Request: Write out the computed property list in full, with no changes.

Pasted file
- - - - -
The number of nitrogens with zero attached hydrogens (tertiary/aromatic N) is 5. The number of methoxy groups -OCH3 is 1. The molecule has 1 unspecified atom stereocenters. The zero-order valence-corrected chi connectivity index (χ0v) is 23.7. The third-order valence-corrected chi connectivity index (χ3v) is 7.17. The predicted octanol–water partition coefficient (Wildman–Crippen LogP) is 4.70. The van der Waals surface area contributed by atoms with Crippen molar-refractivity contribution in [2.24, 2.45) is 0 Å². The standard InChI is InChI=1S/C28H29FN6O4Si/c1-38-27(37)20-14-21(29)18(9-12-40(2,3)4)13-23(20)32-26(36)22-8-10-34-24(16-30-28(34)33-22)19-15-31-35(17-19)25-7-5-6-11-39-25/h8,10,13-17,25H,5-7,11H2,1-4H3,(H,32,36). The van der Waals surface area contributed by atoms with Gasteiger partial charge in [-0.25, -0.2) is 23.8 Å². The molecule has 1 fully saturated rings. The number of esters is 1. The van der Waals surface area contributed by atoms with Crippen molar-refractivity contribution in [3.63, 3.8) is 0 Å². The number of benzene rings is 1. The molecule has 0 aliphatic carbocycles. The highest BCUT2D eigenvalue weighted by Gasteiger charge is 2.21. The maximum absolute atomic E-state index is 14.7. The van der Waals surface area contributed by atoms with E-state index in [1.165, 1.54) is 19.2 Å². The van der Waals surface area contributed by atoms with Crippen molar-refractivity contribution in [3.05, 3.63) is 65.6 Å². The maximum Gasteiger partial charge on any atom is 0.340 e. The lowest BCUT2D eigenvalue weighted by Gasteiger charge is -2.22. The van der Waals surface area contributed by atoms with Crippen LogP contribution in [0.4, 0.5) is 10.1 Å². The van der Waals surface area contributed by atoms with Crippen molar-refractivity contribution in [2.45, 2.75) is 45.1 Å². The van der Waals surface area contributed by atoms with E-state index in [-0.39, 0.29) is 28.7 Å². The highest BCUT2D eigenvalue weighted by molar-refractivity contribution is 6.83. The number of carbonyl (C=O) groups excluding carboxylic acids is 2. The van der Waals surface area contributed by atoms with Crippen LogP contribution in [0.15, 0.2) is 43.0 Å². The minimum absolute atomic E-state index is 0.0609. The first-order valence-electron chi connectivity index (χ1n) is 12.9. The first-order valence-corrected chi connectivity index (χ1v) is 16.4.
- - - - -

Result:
The number of nitrogens with zero attached hydrogens (tertiary/aromatic N) is 5. The number of methoxy groups -OCH3 is 1. The molecule has 1 unspecified atom stereocenters. The zero-order valence-corrected chi connectivity index (χ0v) is 23.7. The third-order valence-corrected chi connectivity index (χ3v) is 7.17. The predicted octanol–water partition coefficient (Wildman–Crippen LogP) is 4.70. The van der Waals surface area contributed by atoms with Crippen molar-refractivity contribution in [2.24, 2.45) is 0 Å². The standard InChI is InChI=1S/C28H29FN6O4Si/c1-38-27(37)20-14-21(29)18(9-12-40(2,3)4)13-23(20)32-26(36)22-8-10-34-24(16-30-28(34)33-22)19-15-31-35(17-19)25-7-5-6-11-39-25/h8,10,13-17,25H,5-7,11H2,1-4H3,(H,32,36). The van der Waals surface area contributed by atoms with Gasteiger partial charge in [-0.25, -0.2) is 23.8 Å². The molecule has 1 fully saturated rings. The number of esters is 1. The van der Waals surface area contributed by atoms with Crippen molar-refractivity contribution in [3.63, 3.8) is 0 Å². The number of benzene rings is 1. The molecule has 0 aliphatic carbocycles. The highest BCUT2D eigenvalue weighted by Gasteiger charge is 2.21. The maximum absolute atomic E-state index is 14.7. The van der Waals surface area contributed by atoms with E-state index in [1.165, 1.54) is 19.2 Å². The van der Waals surface area contributed by atoms with Crippen molar-refractivity contribution in [3.05, 3.63) is 65.6 Å². The maximum Gasteiger partial charge on any atom is 0.340 e. The lowest BCUT2D eigenvalue weighted by Gasteiger charge is -2.22. The van der Waals surface area contributed by atoms with Crippen LogP contribution in [0.4, 0.5) is 10.1 Å². The van der Waals surface area contributed by atoms with Crippen molar-refractivity contribution in [2.45, 2.75) is 45.1 Å². The van der Waals surface area contributed by atoms with E-state index in [-0.39, 0.29) is 28.7 Å². The highest BCUT2D eigenvalue weighted by molar-refractivity contribution is 6.83. The number of carbonyl (C=O) groups excluding carboxylic acids is 2. The van der Waals surface area contributed by atoms with Crippen LogP contribution in [0.15, 0.2) is 43.0 Å². The minimum absolute atomic E-state index is 0.0609. The first-order valence-electron chi connectivity index (χ1n) is 12.9. The first-order valence-corrected chi connectivity index (χ1v) is 16.4.